A provocative, readable indictment for our time.

THE CASE AGAINST GEORGE W. BUSH

A sharp prosecution against the former president for the disasters of 9/11 and the Iraq War.

As Christopher Hitchens did with Henry Kissinger, so Markoff does with George W. Bush—without the literary flair, granted, but with every bit of the righteous indignation. In the manner of a prosecuting attorney, Markoff serves a brief that enumerates three kinds of actionable offense. The first is that Bush was criminally negligent in ignoring intelligence, from the moment he entered office in January 2001, that terrorists were mounting an imminent assault on the U.S. homeland. By way of evidence, the collective body of which is drawn from 600 annotated sources, Markoff analyzes the 379 speeches Bush gave between his first inauguration and Sept. 10, 2001, to show that Al-Qaida and/or Osama bin Laden turn up precisely zero times while Saddam Hussein, Iraq, and/or some combination of nuclear and chemical threats appear 143 times, oil another 41 times. “The numbers above,” writes the author, “seem at least close to courtroom proof that George W. Bush was far more interested in Hussein and Iraq’s oil than the risks to our country from Al-Qaida and bin Laden so often communicated to him.” Markoff’s second charge is that Bush—no puppet of Dick Cheney’s or some other master, he insists, but instead “an enthusiastic participant”—criminally wasted American blood and treasure in going to war with Iraq, at a direct cost of 4,400 American dead and $2 trillion, to say nothing of American wounded and psychologically shattered, along with untold numbers of Iraqi casualties. Bush’s authorization of torture and rendition for torture constitutes the third charge. Throughout, Markoff restrains himself from hyperbole and rhetorical flourish, at least until the very end of the book, when he asks, pointedly, “Did he think he was above the law or did he care?” His answer, that we’ll likely never know, does not diminish his characterization of the offenses as “reckless, dishonest, and tragically unnecessary.”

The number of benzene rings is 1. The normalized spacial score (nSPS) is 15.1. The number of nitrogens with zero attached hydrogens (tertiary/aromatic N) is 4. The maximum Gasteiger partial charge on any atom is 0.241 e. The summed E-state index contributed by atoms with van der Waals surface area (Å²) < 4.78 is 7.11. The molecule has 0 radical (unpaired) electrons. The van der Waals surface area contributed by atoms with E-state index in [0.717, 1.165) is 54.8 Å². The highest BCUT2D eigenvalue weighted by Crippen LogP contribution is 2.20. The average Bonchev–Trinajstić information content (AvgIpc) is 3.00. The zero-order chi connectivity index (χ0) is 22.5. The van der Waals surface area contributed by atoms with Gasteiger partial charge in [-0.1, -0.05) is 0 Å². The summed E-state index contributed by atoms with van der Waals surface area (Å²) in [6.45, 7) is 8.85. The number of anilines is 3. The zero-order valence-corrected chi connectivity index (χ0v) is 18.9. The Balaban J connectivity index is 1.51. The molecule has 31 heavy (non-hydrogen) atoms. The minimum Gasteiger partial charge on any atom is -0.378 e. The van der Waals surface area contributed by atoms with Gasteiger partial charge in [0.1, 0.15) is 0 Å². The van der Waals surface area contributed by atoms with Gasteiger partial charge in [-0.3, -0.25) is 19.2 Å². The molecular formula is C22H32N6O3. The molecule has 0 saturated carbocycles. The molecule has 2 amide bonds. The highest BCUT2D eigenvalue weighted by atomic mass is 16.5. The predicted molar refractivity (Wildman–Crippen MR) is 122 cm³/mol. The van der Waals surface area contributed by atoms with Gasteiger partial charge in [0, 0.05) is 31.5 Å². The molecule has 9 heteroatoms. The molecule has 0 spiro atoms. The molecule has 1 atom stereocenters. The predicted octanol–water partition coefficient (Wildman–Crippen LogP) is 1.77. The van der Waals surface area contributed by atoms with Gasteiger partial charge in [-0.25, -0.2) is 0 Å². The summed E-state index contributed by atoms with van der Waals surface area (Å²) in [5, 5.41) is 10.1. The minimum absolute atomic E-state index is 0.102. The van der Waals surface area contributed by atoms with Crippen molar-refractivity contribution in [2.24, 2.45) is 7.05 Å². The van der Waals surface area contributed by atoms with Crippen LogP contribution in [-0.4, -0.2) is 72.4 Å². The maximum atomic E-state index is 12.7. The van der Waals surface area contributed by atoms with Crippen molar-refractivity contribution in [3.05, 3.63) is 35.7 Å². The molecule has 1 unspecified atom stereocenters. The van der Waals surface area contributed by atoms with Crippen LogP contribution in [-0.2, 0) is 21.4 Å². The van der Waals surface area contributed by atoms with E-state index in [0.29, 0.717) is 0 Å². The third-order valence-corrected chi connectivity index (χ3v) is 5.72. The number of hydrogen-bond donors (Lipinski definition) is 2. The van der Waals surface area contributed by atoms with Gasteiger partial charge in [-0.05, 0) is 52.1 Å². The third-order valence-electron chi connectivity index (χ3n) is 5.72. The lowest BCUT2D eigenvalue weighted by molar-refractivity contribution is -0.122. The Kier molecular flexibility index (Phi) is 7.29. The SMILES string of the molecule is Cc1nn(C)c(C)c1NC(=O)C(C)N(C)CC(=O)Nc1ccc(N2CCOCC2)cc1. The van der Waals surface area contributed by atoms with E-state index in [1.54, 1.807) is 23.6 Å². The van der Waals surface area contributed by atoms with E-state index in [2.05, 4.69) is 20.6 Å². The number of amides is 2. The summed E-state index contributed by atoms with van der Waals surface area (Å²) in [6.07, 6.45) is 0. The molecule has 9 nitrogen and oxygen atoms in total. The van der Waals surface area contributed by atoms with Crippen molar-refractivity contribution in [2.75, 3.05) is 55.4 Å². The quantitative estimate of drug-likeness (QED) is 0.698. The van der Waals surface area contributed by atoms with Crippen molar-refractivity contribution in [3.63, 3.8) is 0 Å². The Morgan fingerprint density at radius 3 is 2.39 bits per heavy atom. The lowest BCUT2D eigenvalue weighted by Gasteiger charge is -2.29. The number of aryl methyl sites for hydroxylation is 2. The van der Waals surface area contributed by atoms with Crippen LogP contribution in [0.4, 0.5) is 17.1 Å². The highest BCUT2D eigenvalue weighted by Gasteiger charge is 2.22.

A provocative, readable indictment for our time.

Pub Date: Oct. 13, 2020

ISBN: 978-1-64428-135-2

Page Count: 356

Publisher: Rare Bird Books

Review Posted Online: Sept. 26, 2020

Kirkus Reviews Issue: Oct. 15, 2020

Did you like this book?

A solid work of investigation that, while treading well-covered ground, offers plenty of surprises.

Our Verdict

  • Our Verdict
  • GET IT

  • New York Times Bestseller

  • IndieBound Bestseller

PERIL

An account of the last gasps of the Trump administration, completing a trilogy begun with Fear (2018) and Rage (2020).